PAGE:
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Polar bear researcher is back at work, but still under investigation

Polar_Bear_-_Alaska Polar bear researcher Charles Monnett is back at work at the US Bureau of Ocean Energy Management, Regulation and Enforcement (BOEMRE) after a six week suspension over unspecified “integrity issues” (read Nature’s take on the debacle here).

The BOEMRE says the wildlife biologist remains under investigation. Public Employees for Environmental Responsibility (PEER), which is providing legal representation to Monnett, says the agency is also running a separate investigation into its complaint that Monnett’s superiors breached the research integrity policy of the US Department of Interior (DOI), which includes the BOEMRE, when they suspended him.

Monnett was a co-author on a 2006 paper in Polar Biology reporting observations of polar bears that had apparently drowned in a storm while swimming long distances in search of sea ice. Drowned polar bears became an iconic symbol of the possible adverse effects of climate change. But in 2011 the Inspector-General of the DOI interviewed Monnett about the paper, and about his award of an $800,000 contract to researchers at the University of Alberta in Canada to support research on a polar bear population that spans the US-Canadian border.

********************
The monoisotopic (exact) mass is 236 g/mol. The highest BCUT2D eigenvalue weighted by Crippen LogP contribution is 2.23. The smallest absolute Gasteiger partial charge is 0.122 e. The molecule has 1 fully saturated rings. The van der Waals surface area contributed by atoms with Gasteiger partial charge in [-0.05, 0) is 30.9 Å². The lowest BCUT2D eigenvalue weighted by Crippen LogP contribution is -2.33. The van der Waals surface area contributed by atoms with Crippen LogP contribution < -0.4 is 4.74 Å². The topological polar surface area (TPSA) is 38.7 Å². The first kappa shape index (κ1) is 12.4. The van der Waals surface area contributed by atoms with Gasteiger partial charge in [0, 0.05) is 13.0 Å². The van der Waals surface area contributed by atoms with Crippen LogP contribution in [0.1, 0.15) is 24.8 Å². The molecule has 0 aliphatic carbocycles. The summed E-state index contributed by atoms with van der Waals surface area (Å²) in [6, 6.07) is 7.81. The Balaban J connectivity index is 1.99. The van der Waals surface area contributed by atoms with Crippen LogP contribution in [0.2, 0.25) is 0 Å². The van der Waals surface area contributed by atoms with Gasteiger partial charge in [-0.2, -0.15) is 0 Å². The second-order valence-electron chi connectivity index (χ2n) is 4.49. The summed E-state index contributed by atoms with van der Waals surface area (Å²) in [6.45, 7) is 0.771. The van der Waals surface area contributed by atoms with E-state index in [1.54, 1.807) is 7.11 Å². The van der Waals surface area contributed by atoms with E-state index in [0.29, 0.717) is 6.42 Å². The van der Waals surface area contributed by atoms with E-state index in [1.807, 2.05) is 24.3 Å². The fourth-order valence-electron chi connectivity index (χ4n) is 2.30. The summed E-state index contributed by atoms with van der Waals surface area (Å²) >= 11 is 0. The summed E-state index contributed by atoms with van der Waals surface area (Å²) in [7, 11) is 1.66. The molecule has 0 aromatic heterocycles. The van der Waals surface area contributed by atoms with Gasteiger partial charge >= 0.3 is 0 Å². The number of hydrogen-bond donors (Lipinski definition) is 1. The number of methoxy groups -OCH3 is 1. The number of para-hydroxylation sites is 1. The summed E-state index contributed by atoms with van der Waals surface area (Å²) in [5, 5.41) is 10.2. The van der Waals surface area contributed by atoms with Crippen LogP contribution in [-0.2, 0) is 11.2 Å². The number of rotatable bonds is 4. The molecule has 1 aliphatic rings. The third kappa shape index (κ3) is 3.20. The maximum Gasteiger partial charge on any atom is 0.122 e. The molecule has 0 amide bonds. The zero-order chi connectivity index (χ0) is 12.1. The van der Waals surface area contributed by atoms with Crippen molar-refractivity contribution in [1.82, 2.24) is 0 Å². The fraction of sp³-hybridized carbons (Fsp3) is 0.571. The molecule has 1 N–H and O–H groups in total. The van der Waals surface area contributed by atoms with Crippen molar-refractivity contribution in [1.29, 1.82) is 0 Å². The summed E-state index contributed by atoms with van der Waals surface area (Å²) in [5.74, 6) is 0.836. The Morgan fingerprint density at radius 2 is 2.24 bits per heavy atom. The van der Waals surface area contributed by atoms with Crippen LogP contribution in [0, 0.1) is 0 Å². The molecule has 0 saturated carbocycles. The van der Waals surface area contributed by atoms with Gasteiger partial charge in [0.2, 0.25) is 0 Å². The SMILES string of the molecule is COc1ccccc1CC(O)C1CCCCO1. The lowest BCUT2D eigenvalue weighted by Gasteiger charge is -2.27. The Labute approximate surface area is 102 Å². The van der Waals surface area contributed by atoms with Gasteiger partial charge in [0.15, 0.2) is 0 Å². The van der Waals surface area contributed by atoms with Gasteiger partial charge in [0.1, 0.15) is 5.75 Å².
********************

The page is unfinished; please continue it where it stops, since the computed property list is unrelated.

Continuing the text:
While IG investigators refused, in an interview transcript released by PEER, to elaborate on the nature of the misconduct allegations, a notice sent to Monnett in August and provided to Nature by PEER makes the contract management concerns clearer. It says the IG believes Monnett may have broken procurement regulations by helping Deroucher draft a proposal for a contract that Monnett was later involved in awarding. PEER says Monnett’s involvement was sanctioned by Monnett’s supervisors.

A spokeswoman for the BOEMRE, Melissa Schwartz, says Monnett’s reinstatement has nothing to do with PEER’s allegations against his superiors and was motivated by federal regulations that create a presumption against lengthy administrative leaves, which should be “reserved for exceptional situations when all other options are considered insufficient to adequately protect the government’s interests.”

Image: rubyblossom on Flickr under Creative Commons.

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